On Trying Hard

“Hey man, I have to give you props”. Slowly I lift my head from my towel still out of breath to find a young man, let’s say in his early thirties, with his hand extended. Instinct has me reach out and shake his hand with a breathless, “thank you”. I try to control my breathing in a sad attempt to regain my composure. I don’t know if he can see on my face that I am perplexed by the compliment but he follows with, ”every time I see you in the gym you are always working very hard; you leave it all out there, in the gym. I am truly inspired”.  

I don’t know what to make of it. Unknowingly, this kid has sent me on a little head trip on purpose and past. I don’t understand why I am putting so much effort into my gym workouts except that I want dividends delivered on the bike. Why am I so hung up on performance in the first place? It is not the first time someone has recognized my efforts in the absence of results.

In high school I ran cross-country and could run sub-six minute miles for three miles.  Not bad but it was not quite enough to beat the opposing teams fifth man with the regularity required to letter. I never missed a practice and I put everything I had into my workouts. The members of my high school cross-country team presented me with a plaque giving me the distinction of “Most Determined Runner” in my sophomore year.  Touched as I was, it was really a consolation prize for not meeting the criteria for a letter. I did in fact receive a letter as well.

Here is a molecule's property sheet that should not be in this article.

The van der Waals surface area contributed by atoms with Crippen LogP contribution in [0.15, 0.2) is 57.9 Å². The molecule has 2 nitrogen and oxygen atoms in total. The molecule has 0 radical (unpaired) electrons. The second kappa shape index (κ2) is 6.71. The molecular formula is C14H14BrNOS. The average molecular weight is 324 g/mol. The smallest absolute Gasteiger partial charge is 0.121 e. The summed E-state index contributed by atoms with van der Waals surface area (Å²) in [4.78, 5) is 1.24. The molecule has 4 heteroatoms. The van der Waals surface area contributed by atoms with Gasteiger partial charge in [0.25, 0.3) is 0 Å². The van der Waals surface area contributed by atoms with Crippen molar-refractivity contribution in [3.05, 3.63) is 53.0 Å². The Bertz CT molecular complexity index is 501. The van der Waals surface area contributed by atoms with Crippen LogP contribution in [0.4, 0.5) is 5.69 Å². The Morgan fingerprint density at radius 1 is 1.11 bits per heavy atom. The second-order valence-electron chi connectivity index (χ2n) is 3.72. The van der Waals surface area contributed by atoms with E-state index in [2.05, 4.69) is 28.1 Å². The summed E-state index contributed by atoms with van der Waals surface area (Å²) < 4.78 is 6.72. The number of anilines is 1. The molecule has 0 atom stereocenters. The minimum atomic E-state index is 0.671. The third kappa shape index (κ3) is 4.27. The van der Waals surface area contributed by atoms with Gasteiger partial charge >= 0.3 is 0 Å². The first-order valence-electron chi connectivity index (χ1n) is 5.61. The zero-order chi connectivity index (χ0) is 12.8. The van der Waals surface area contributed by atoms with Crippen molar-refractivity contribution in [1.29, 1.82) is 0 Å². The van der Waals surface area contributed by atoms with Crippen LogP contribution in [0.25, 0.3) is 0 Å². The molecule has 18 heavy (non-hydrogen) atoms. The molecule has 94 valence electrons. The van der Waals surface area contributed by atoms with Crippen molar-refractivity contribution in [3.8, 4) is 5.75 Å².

Athletic talent was not my gift. I ran, skied, studied karate, played tennis and raced bikes. Good but not great, I enjoyed them all and continue to this day to work hard at being a better cyclist.

 “Thanks again”, I reply as I continue my march up the stairs to the locker room while the sweat is streaming down my face and off my chin.

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